Although there is no single best way to acknowledge the efforts and achievements of our students, we must be aware of our school traditions and cultures and also work together to reflect upon and challenge current practices to create positive change that seeks to honor ALL of our students.

For links to posts on awards ceremonies from a variety of parents and educators, please check out Rethinking Awards Ceremonies.

Response From Alice Mercer

Alice Mercer teaches sixth grade at an elementary school in Sacramento, CA. She started her teaching career in Oakland, Ca, and moved to Sacramento in 2001. Alice is an active member of her union, and uses social media extensively for professional development and to help organize educators to improve our craft and working conditions:

I teach sixth graders in elementary, so there are some special wrinkles to the final weeks with students going through “promotion” from the school (the last week is really just two days), but I have a few golden rules about the last month the school year that still apply:

* Do not start counting down the days in front of the kids, and don’t do it yourself too soon, as it will not make anyone happier.

* Feel free to change it up, but it’s school, you should keep up the academics, otherwise, they will lose respect for you, and start treating your class like a day camp.

* It’s not the start of the year, and it’s not the middle, you can’t run the same program that’s “worked” all year because it’s known, and will be boring and that can cause trouble.

* Don’t throw your whole schedule to the wind, because kids still like some routines to look forward to, especially if they are transitioning away from your campus.

What does this look like in my class? Here are some examples:

We took a short break to go to the native plant garden, and meditate in silence.We did this Wednesday, and the effort to get the class to maintain silent contemplation for even the 3-5 minutes was monumental, but worth it because they needed that centering.

At the opposite end of the activity spectrum, at this time of year, I play dodge-ball (with foam or carpet balls, not the hard-rubber kind) with the kids. This is a safe way for all of us to get our aggressions out on each other.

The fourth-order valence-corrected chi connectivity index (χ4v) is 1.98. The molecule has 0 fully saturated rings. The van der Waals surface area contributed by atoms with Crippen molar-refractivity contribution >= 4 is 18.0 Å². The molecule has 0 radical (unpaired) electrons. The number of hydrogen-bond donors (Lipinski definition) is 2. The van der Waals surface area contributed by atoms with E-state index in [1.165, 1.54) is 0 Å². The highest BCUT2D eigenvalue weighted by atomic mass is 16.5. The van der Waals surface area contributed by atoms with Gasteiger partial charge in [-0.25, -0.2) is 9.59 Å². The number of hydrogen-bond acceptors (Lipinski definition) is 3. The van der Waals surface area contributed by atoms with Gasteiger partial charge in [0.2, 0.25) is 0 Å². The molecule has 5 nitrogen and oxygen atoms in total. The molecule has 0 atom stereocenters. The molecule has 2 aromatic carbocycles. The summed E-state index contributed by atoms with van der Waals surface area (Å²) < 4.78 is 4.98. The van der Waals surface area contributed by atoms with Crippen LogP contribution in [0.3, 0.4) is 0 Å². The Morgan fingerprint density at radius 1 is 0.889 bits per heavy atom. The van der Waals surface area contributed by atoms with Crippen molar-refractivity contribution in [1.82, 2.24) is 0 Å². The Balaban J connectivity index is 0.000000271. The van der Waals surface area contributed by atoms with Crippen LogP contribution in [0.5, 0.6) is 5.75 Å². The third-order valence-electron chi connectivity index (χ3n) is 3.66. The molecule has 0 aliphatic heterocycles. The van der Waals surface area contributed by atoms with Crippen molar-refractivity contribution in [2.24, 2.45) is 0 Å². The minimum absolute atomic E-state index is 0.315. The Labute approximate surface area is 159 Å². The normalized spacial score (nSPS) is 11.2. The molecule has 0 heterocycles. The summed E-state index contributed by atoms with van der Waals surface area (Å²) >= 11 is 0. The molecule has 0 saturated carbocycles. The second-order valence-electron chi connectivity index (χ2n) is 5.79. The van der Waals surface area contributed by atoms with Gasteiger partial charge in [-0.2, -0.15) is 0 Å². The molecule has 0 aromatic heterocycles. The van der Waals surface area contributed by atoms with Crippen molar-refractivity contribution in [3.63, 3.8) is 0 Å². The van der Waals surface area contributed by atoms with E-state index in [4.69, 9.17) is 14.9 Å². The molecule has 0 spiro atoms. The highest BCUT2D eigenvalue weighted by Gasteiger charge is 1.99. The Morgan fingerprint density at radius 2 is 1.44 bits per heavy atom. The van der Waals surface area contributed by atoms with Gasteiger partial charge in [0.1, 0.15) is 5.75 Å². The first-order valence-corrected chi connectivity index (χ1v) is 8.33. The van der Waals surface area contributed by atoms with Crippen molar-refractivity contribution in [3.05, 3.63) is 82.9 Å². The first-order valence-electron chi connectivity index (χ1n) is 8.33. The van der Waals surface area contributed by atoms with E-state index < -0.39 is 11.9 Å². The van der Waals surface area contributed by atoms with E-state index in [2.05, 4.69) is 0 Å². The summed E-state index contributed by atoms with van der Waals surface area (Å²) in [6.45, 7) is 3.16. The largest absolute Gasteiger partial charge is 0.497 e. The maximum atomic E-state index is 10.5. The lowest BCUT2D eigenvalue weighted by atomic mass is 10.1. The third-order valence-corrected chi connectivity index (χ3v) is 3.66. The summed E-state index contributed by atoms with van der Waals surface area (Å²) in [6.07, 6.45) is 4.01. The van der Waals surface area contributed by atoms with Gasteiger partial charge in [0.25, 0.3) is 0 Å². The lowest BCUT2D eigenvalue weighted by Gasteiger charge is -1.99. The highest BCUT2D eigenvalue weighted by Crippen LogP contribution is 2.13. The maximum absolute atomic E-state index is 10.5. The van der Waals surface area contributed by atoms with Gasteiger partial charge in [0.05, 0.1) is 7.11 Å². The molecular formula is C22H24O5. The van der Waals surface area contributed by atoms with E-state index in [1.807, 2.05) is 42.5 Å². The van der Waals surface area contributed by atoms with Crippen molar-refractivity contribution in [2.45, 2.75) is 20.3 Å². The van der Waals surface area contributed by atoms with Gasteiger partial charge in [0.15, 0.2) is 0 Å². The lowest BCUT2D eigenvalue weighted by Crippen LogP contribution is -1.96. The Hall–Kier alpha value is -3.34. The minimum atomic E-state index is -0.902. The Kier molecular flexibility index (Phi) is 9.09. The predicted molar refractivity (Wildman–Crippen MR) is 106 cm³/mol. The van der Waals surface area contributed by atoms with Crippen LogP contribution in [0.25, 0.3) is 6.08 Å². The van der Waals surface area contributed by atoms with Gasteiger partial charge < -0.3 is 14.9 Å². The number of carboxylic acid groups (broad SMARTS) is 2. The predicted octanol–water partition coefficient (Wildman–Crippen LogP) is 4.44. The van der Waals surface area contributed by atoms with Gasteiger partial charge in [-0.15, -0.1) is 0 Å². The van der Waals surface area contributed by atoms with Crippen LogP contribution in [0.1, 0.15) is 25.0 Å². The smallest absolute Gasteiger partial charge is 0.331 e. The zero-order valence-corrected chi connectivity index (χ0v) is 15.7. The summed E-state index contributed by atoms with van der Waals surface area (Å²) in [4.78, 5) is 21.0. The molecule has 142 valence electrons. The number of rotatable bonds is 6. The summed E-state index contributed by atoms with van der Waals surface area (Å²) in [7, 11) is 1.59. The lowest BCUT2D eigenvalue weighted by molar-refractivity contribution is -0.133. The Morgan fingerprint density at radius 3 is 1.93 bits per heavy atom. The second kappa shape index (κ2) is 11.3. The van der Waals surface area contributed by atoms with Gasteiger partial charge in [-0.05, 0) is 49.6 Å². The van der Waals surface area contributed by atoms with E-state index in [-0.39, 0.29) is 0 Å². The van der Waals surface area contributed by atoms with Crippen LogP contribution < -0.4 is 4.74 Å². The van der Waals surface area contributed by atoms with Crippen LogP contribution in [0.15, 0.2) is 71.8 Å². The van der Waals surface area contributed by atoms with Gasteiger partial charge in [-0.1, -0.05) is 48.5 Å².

This is a good time to look at alternative assessment forms and try them out. I’ve already given my kids the chance to do alternatives with more images, and even cartoons, and I’ll be doing that more.

We’re doing more exploration in Mathematics, since we’ve finished the textbook. This week, I had them look at probability and game theory and had them look at different games that had chance (coin flips, cards) and human intervention/skill (rock-paper-scissors, tic-tac-toe).

If you are going to assign projects make sure you still provide guidance and structure, as it can be really easy for kids to go have a lesser ability to focus than usual at this time of the year.

Response From Bill Ivey

Bill Ivey is Middle School Dean at the all-girls Stoneleigh-Burnham School in Massachusetts:

A dream we hold in our middle school program is to recreate what my own junior high school in Amherst, MA did back in the early 70’s: use the final two weeks to completely regroup and offer a curriculum entirely off the map. Here’s how I remember it working.

We had eight periods of classes, and for the last two weeks of the year, we double-blocked them so each mini-course would meet for approximately an hour and a half. Teachers proposed ideas for something they thought they and their students would enjoy, and we registered for the courses we wanted. Some teachers stuck with their school passions and offered courses in art, music, shop, home ec, phys ed and so on. Others branched out in unexpected directions and created interdisciplinary courses that drew on local resources including museums, graveyards, and of course the inevitable tour of Emily Dickinson’s house. I took bowling one year, and we would walk to the old gym at UMass. Another year, I managed to sign up for both “Reading” and “Speed Reading” and happily relaxed with book after book for an entire glorious morning. My ninth grade year, the decision was made for me as I had accepted an offer to become one of the “Hurricane Guard” and return to the Junior High during the winter months and teach swimming while gym teachers life-guarded, all for high school credit. The water-safety instruction course lasted all day for the entire two weeks and remains a highlight of my junior high years.